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Paragogy
by Joseph Corneli and Charles Jeffrey Danoff

Published by Pub Dom Ed Press Winnetka, IL USA

First printing, Chicago, April 2012, in a limited run of 10 copies, by Carlos Valenzuela of Aloha document services (c: +1 708 441-7840).

ISBN-13: 978-0-9855722-0-4

Contents

What is it about learning...

What is it about learning how to make your skateboard float in the air for a split second that will motivate a teenager to invest hours of their time studying the mechanics of the trick, not to even mention the physcial pain that comes with failure? Especially if that same student could not pay attention for more than 2 minutes at a time during Chemisty and spends less time than that trying their homework before giving-up?
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Nutshell

We have five principles, with which we endeavor to both describe the phenomenon of effective peer learning, and to prescribe key aspects of its best practice. These principles were conceived by turning Knowles principles of andragogy by 90 degrees. In other words, we are looking at learning scenarios in which standard pedagogical (or andragogical) assumptions don"t apply in a straightforward way. This typically includes learning in peer production environments, like the learning that takes place on mailing lists devoted to free software. ("Paragogy" means "production" in Greek.)
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Paragogy Principle 1

In paragogy, we recognize that we are not merely teachers or learners, but are actually co-creating the learning context as a whole. The central role of environment is not unfamiliar in constructivist thinking about education[1] (p. 4): Thinking of instruction as an environment gives emphasis to the ’place’ or ’space’ where learning occurs. At a minimum, a learning environment contains: (1) the learner; (2) a ’setting’ or a ’space’ wherein the learner acts, using tools and devices, collecting and interpreting information, interacting perhaps with others, etc. Again, in the paragogical view, the environment should not be taken as "given" but should instead be viewed as co-created by peers. [1] Wilson, B. G (1996). Constructivist learning environments: Case studies in instructional design. Educational Technology Pubns.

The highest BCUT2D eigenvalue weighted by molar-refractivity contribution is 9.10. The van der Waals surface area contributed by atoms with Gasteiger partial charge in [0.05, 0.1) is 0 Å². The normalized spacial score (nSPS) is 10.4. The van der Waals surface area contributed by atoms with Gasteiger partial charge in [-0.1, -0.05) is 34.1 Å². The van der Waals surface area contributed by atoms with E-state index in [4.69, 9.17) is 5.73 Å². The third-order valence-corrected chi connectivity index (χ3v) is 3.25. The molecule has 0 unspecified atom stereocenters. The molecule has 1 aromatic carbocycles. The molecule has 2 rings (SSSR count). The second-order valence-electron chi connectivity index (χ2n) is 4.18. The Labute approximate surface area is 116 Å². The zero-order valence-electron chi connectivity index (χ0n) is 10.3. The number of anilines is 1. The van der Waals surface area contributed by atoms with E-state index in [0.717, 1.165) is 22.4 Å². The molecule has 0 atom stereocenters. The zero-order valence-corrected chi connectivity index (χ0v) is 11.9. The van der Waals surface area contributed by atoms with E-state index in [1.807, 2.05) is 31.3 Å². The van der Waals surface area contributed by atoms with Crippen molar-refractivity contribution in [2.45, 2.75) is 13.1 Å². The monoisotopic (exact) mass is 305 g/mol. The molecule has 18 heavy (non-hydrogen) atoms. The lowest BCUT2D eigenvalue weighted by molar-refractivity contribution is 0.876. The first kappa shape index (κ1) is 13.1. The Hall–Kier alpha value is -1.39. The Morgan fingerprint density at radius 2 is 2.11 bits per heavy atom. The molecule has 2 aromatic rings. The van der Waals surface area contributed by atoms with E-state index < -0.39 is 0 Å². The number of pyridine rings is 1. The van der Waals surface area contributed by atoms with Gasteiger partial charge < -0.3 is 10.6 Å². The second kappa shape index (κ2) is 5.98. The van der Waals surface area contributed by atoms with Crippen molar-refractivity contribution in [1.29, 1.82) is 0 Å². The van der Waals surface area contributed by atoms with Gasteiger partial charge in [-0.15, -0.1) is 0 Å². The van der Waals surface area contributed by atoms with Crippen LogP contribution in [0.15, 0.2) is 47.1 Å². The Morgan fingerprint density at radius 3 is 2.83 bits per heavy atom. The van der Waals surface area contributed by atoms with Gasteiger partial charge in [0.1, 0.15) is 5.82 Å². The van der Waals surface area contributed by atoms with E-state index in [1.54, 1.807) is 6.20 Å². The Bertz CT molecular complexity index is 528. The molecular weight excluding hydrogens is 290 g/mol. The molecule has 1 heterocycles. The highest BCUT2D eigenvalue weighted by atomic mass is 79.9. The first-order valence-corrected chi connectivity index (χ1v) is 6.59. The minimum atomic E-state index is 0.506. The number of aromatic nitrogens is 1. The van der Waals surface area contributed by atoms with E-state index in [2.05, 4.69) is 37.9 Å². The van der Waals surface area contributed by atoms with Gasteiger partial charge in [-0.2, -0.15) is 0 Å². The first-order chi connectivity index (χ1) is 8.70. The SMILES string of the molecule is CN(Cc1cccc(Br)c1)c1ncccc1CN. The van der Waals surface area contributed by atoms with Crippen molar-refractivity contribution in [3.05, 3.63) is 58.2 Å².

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PRINCIPLE 1 IN DIFFERENT WORDS

The surfer may be comfortable at a certain level of h2o force "context center", but (it isn’t necessary to have tried surfing [as I have, failing badly] to get this metaphor, btw) the center is always changing, or its "decentered". Too much and either peer can fail: surfer falling or board snapping. Too little and there won’t be enough energy for the surfer to stand up. If conditions are apropos and the surfer/board combo can handle the changing context as a decentered center, i.e. the constantly shifting state of the water, surfing can be done. If more surfer/board combos, or peers, join then the possibilities for surfing or learning and a given beach increase exponentially. Consider all the art being made at Waikiki beach in Honolulu on an ideal spring morning.